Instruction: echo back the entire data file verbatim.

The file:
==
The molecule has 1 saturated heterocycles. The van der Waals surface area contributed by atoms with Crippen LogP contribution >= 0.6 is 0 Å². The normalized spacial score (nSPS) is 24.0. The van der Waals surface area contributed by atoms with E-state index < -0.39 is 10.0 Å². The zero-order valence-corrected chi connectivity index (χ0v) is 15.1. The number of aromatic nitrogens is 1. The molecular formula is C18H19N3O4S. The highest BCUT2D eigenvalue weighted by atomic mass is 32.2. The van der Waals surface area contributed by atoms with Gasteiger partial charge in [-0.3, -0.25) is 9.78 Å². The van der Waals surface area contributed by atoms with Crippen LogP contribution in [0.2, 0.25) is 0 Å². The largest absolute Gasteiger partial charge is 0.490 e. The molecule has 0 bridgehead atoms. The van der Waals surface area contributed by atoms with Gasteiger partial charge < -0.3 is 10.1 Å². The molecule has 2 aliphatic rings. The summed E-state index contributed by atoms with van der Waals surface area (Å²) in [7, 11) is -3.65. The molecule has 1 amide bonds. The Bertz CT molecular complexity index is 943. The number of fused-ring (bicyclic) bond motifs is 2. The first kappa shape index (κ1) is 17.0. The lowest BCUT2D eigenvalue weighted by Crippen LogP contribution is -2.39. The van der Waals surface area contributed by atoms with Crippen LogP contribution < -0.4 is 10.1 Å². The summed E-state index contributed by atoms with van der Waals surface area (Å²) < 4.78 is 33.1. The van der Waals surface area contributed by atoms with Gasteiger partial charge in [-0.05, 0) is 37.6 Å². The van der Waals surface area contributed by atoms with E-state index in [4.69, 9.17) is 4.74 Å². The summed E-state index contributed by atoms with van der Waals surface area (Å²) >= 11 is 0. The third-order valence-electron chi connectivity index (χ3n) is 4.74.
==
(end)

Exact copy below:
The molecule has 1 saturated heterocycles. The van der Waals surface area contributed by atoms with Crippen LogP contribution >= 0.6 is 0 Å². The normalized spacial score (nSPS) is 24.0. The van der Waals surface area contributed by atoms with E-state index < -0.39 is 10.0 Å². The zero-order valence-corrected chi connectivity index (χ0v) is 15.1. The number of aromatic nitrogens is 1. The molecular formula is C18H19N3O4S. The highest BCUT2D eigenvalue weighted by atomic mass is 32.2. The van der Waals surface area contributed by atoms with Gasteiger partial charge in [-0.3, -0.25) is 9.78 Å². The van der Waals surface area contributed by atoms with Crippen LogP contribution in [0.2, 0.25) is 0 Å². The largest absolute Gasteiger partial charge is 0.490 e. The molecule has 0 bridgehead atoms. The van der Waals surface area contributed by atoms with Gasteiger partial charge < -0.3 is 10.1 Å². The molecule has 2 aliphatic rings. The summed E-state index contributed by atoms with van der Waals surface area (Å²) in [7, 11) is -3.65. The molecule has 1 amide bonds. The Bertz CT molecular complexity index is 943. The number of fused-ring (bicyclic) bond motifs is 2. The first kappa shape index (κ1) is 17.0. The lowest BCUT2D eigenvalue weighted by Crippen LogP contribution is -2.39. The van der Waals surface area contributed by atoms with Crippen LogP contribution < -0.4 is 10.1 Å². The summed E-state index contributed by atoms with van der Waals surface area (Å²) < 4.78 is 33.1. The van der Waals surface area contributed by atoms with Gasteiger partial charge in [-0.05, 0) is 37.6 Å². The van der Waals surface area contributed by atoms with E-state index in [4.69, 9.17) is 4.74 Å². The summed E-state index contributed by atoms with van der Waals surface area (Å²) >= 11 is 0. The third-order valence-electron chi connectivity index (χ3n) is 4.74.